The Newtown Pentacle

Altissima quaeque flumina minimo sono labi

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An Astoria Wednesday.

– photo by Mitch Waxman

I’m told that the construction chaos encountered at the corners surrounding the intersection of Astoria Boulevard and 31st street will be over soon, so one decided to pop over there the other night to get a few shots. This construction revolves around the renovations of the elevated subway station above, and the installation of elevators which connect to the subway station platform.

This is – perhaps – one of the most pedestrian unfriendly spots in all of Queens, and that’s saying something. I’ve always pointed a finger at the confluence of Northern and Astoria Blvd.’s over in Flushing as being one of the spots where you’d suddenly find yourself walking on the shoulder of a highway off ramp, but wow – do I hate crossing the street here. Especially so while wearing a pandemic mask that causes my glasses to fog up.

– photo by Mitch Waxman

Local traffic off ramps from the Triborough Bridge feed a never ending flow of automobiles and trucks onto Hoyt Avenue, which proceeds to feed east bound traffic onto Astoria Blvd. Support columns for the elevated tracks above provide a series of obstacles for driver and pedestrian alike. There’s a lot of light bouncing around under the elevated – vehicular headlights, traffic signals, street lighting – all competing for your attention as try to negotiate the less than obvious pathways you’re meant to walk through. Luckily, most of the traffic coming off of Triborough seems to be flowing onto the ramps leading down to the Grand Central Parkway trench which divides Astoria into two neighborhoods.

I wasn’t planning on doing some epic analysis on this particular evening, rather I was heading towards the Hell Gate section of the East River and mighty Triborough.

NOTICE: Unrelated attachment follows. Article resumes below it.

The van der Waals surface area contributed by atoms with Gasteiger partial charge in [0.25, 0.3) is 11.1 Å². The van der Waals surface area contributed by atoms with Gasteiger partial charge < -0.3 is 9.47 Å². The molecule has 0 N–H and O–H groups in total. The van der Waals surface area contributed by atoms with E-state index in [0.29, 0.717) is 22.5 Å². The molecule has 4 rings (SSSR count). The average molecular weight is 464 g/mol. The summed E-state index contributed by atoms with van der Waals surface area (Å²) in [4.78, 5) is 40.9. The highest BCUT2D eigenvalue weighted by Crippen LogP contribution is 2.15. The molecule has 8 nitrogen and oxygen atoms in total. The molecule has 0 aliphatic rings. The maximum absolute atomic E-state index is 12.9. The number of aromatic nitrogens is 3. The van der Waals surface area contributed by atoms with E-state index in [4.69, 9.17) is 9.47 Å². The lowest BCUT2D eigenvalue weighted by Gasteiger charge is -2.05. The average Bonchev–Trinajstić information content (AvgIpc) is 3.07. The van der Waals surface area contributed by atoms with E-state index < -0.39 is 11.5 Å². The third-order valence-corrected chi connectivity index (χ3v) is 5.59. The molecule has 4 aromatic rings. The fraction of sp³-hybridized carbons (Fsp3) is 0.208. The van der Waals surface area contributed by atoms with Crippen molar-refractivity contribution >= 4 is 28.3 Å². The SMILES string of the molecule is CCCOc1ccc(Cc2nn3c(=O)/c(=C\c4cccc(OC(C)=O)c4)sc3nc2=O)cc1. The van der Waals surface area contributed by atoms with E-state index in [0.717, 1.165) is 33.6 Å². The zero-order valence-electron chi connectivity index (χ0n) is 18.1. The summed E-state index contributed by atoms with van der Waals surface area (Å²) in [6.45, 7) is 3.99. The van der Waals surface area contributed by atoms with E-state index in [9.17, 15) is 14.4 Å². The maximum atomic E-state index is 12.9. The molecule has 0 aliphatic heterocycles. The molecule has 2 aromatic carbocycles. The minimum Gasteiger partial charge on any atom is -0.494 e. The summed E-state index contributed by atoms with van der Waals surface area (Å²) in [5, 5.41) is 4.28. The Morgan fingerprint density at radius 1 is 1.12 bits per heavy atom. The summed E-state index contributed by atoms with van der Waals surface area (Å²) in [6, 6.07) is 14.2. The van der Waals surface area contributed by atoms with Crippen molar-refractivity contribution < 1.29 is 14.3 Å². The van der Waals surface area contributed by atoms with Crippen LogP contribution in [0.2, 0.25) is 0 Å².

– photo by Mitch Waxman

As mentioned above, I’ve been told that the MTA construction project is about to start winding down, but I’m ignorant as to that timeline. One positive thing about all of these lovely barriers and scaffolding is that it provides a vouchsafe pedestrian space down here where you are securely isolated from traffic. There’s also a lot of primary colors from the hot side of the color wheel, so it makes for nice photos.

Tomorrow, what I saw in the wind and cold at Hells Gate.

Note: I’m writing this and several of the posts you’re going to see for the next week at the beginning of the week of Monday, November 2nd. My plan is to continue doing my solo photo walks around LIC and the Newtown Creek in the dead of night as long as that’s feasible. If you continue to see regular updates here, that means everything is kosher as far as health and well being. If the blog stops updating, it means that things have gone badly for a humble narrator.

“follow” me on Twitter- @newtownpentacle

Buy a book!

In the Shadows at Newtown Creek,” an 88 page softcover 8.5×11 magazine format photo book by Mitch Waxman, is now on sale at for $30.

Written by Mitch Waxman

November 4, 2020 at 1:00 pm

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